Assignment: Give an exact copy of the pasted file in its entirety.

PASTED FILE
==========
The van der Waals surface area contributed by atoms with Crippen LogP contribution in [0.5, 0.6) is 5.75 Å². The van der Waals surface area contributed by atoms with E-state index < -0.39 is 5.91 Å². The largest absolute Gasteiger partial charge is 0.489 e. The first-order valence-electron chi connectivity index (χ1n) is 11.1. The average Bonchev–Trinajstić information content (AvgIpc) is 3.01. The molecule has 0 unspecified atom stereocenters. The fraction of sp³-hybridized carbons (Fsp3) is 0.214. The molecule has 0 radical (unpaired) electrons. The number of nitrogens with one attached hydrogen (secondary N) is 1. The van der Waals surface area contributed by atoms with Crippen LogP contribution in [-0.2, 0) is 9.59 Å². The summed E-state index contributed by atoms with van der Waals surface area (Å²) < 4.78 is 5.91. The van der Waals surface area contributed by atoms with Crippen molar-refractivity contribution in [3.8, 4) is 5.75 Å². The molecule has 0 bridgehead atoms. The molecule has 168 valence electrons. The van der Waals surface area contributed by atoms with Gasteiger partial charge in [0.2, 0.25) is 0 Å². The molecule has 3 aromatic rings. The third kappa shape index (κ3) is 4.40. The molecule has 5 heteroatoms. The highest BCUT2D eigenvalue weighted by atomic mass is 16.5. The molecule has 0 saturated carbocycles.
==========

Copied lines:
The van der Waals surface area contributed by atoms with Crippen LogP contribution in [0.5, 0.6) is 5.75 Å². The van der Waals surface area contributed by atoms with E-state index < -0.39 is 5.91 Å². The largest absolute Gasteiger partial charge is 0.489 e. The first-order valence-electron chi connectivity index (χ1n) is 11.1. The average Bonchev–Trinajstić information content (AvgIpc) is 3.01. The molecule has 0 unspecified atom stereocenters. The fraction of sp³-hybridized carbons (Fsp3) is 0.214. The molecule has 0 radical (unpaired) electrons. The number of nitrogens with one attached hydrogen (secondary N) is 1. The van der Waals surface area contributed by atoms with Crippen LogP contribution in [-0.2, 0) is 9.59 Å². The summed E-state index contributed by atoms with van der Waals surface area (Å²) < 4.78 is 5.91. The van der Waals surface area contributed by atoms with Crippen molar-refractivity contribution in [3.8, 4) is 5.75 Å². The molecule has 0 bridgehead atoms. The molecule has 168 valence electrons. The van der Waals surface area contributed by atoms with Gasteiger partial charge in [0.2, 0.25) is 0 Å². The molecule has 3 aromatic rings. The third kappa shape index (κ3) is 4.40. The molecule has 5 heteroatoms. The highest BCUT2D eigenvalue weighted by atomic mass is 16.5. The molecule has 0 saturated carbocycles.